These days it’s a calmer Pantelidis after a reckless disciplinary record blotted his copybook over two seasons at Gold Coast United.

At one stage he had 11 yellows in 17 games, many from wild tackles. It prompted Pantelidis to liken his brain snaps to former AFL loony-turned boxer Barry Hall.

Pantelidis, now 28, admitted the terrible disciplinary record was in part trying to prove himself after his parting of ways with Victory in 2009 following four seasons and a haul of medals.

The Victorian proudly pointed to his disciplinary record this season as undeniable proof he’s changed.

“I’ve grown up a little bit,” he told "I had one very bad season after I left Victory - basically I was just trying to prove a point.

“I was pumped up probably a bit too much.”

The new, calmer Pantelidis is now apparently off the angry pills after joining Ian Ferguson’s Glory last October.

“After that first year I was only suspended once and this year not at all," he said. "The gaffer told me he wasn’t going to tolerate any of that.

“I only had one off year you could say. On the pitch I have lost my head… but everyone says I’m a nice guy!”

Pantelidis has featured in three A-League finals campaigns, winning a championship with Victory in 2006.

Learning his football in Melbourne means Saturday's clash with Victory remains special – even if it’s been a while since he wore blue.

He added: “It’s always good coming up against your former club and I’ve got some good memories from there.

“But I only have one or two numbers left on my phone from the boys I played with back then.”

Pantelidis predicted there would be finger pointing at Victory following their disappointing season, a campaign that has seen them miss out on the finals despite a squad of superstars and attacking riches.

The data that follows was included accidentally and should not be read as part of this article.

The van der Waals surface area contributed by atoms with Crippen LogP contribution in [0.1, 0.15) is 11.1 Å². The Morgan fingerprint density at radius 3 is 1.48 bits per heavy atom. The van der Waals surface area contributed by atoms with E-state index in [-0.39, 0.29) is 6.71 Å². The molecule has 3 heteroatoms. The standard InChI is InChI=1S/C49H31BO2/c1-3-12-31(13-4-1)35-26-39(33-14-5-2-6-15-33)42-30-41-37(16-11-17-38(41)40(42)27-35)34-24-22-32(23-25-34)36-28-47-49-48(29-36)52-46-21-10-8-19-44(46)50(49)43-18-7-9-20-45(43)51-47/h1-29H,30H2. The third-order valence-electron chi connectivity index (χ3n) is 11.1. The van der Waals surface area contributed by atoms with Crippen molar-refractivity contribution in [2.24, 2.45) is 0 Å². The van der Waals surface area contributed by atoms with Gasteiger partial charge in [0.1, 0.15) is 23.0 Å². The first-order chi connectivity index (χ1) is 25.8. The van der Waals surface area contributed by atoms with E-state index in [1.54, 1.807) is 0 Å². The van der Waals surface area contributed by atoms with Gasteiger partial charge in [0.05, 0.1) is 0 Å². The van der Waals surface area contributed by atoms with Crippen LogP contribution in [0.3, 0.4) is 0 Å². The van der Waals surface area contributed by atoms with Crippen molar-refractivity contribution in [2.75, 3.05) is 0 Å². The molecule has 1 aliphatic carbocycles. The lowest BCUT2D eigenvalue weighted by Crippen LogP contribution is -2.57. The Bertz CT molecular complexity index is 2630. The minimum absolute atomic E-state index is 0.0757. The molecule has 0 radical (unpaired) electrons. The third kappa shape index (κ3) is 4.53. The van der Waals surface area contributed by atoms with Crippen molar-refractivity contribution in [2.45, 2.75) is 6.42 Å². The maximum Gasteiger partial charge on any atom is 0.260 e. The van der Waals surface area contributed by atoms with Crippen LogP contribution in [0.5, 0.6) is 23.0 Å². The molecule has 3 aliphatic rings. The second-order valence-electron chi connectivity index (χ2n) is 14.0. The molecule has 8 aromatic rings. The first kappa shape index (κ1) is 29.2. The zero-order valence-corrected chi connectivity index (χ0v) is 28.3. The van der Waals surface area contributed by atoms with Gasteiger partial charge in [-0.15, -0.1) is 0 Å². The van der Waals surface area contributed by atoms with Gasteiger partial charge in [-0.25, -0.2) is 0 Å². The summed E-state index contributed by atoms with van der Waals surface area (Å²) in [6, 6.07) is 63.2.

“But I’m sure they’ll bounce back,” Pantelidis said. “And if Jim Magilton gets the nod I’m sure he’ll do a good job.”

Prior to arriving in the WA capital, Panta himself enjoyed a rollercoaster spell in Indonesia with Bintang Medan. Pantelidis was made captain of the team but the rebel league collapsed leaving him club-less just months into his stint.

Being part of a club in a non-FIFA sanctioned competition and Indonesian football culture was a massive learning curve.

“I was in limbo but I got the chance here," he said. "I played 10 or 11 games for them. The standard was pretty poor to be honest. The pitches were poor. It was a bit of an eye-opener.

“Probably in hindsight, going to Indonesia was the wrong decision but things happen for a reason, and I’ve found myself here in Perth and enjoying the weather and the football.

"You appreciate the A-League now.”

As a former NSL player with Melbourne Knights, Pantelidis knows all about how passionate the Perth fans can be when their team is in the play-offs.

The first finals game will be played at nib Stadium, the club confirmed yesterday, and Pantelidis tipped massive crowds to get behind the side in just over a week’s time.

Pantelidis is unequivocal about Perth as a football destination.

“Ten out of ten," he said. "You can’t complain here. And within in the team there’s confidence. We’re on a successful run at the moment and we’ve broken a few records on the way.

“We’re looking forward to Victory, then our first home final and hopefully we can cement third spot which potentially means a second home final if we can get past the first final.

“From that point on, pretty much anything can happen.”

At training today, injured captain Jacob Burns sat it out while Liam Miller was put through his paces with a series of long sprints.

He came through that seemingly okay while defender Chris Coyne was restricted to cycling and boxing.